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social significance of dining out, TheA study of continuity and change$
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Alan Warde, Jessica Paddock, and Jennifer Whillans

Print publication date: 2020

Print ISBN-13: 9781526134752

Published to Manchester Scholarship Online: January 2021

DOI: 10.7765/9781526134769

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PRINTED FROM MANCHESTER SCHOLARSHIP ONLINE (www.manchester.universitypressscholarship.com). (c) Copyright Manchester University Press, 2021. All Rights Reserved. An individual user may print out a PDF of a single chapter of a monograph in MSO for personal use.date: 26 September 2021

Aesthetics, enthusiasm and culinary omnivorousness

Aesthetics, enthusiasm and culinary omnivorousness

Chapter:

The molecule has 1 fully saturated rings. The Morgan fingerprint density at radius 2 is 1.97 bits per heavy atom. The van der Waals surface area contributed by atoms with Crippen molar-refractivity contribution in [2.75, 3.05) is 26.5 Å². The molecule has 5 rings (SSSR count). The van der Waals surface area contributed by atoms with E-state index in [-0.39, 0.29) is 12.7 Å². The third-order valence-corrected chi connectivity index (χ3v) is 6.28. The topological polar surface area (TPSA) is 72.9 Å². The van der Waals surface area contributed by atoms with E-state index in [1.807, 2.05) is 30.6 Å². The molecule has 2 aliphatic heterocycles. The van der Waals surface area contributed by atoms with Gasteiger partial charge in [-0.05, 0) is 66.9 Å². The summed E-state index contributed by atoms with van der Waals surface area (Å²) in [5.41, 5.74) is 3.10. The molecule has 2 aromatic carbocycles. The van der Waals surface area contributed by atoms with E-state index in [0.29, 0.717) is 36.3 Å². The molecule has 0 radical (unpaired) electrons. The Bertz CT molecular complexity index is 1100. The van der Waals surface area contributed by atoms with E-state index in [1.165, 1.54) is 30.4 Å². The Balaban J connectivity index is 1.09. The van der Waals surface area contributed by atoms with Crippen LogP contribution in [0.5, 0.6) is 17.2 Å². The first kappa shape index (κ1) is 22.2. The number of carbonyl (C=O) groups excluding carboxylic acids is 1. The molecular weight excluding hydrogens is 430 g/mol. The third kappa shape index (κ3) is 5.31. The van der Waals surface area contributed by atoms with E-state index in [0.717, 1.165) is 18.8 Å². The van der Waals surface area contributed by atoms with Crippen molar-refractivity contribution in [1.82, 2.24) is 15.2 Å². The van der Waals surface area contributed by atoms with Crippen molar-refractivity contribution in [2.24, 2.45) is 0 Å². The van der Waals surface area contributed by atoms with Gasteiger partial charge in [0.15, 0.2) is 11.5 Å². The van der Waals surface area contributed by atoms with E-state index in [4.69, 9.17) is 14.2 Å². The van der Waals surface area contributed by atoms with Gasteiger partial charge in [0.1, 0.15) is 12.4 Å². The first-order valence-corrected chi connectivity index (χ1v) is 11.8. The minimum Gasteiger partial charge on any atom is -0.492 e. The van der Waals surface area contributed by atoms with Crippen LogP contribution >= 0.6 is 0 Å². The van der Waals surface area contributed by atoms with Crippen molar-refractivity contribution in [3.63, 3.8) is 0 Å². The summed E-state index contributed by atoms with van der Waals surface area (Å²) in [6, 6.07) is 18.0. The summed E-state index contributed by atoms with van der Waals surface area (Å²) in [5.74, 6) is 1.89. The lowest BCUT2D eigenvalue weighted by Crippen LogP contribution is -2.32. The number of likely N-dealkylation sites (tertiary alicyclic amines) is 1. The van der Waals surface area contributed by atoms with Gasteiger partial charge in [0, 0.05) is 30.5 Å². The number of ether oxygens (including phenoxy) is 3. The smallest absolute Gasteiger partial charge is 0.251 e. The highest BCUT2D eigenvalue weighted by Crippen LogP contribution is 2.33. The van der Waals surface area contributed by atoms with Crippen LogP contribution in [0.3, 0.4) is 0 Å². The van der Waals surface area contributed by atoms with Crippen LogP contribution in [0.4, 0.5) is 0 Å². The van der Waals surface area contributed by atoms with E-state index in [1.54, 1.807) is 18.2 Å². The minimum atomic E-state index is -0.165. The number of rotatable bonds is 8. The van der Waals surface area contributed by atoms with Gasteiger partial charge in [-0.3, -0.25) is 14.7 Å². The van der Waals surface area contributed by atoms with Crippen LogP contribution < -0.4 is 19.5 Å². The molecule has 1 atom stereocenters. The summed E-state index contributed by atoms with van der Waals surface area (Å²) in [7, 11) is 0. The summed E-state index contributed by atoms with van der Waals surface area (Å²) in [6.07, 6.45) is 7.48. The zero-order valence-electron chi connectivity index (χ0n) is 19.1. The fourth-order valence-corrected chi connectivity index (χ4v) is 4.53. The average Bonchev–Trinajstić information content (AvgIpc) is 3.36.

(p.178) 10 Aesthetics, enthusiasm and culinary omnivorousness
Source:
social significance of dining out, The
Author(s):

Alan Warde

Jessica Paddock

Jennifer Whillans

Publisher:
Manchester University Press
DOI:10.7765/9781526134769.00020

This chapter explores the role of dining out in expressions of taste in contemporary society, with special reference to the cultural omnivore thesis. People in higher social classes are more likely to appreciate a wide variety of cultural forms and practices. It is shown that diversity and variety, while of universal appeal, are envisaged in different ways by different people. Some people have a broad repertoire and wide experience, and they are likely to be of high socio-economic status. Wide experience in itself does not necessarily signify or entail exceptional interest in food or dining out, although it will always provide resources for talk, reflection and judgement. For many culinary omnivores, food is an object of considerable enthusiasm. Enthusiasm does not necessarily coincide with a search for distinction but in practice it often does. The omnivore thesis is explored using different operational measures of social class.

Keywords:   aesthetics, class, culinary omnivorousness, cultural omnivorousness, enthusiasm, foreign cuisine, foodyism, taste, variety

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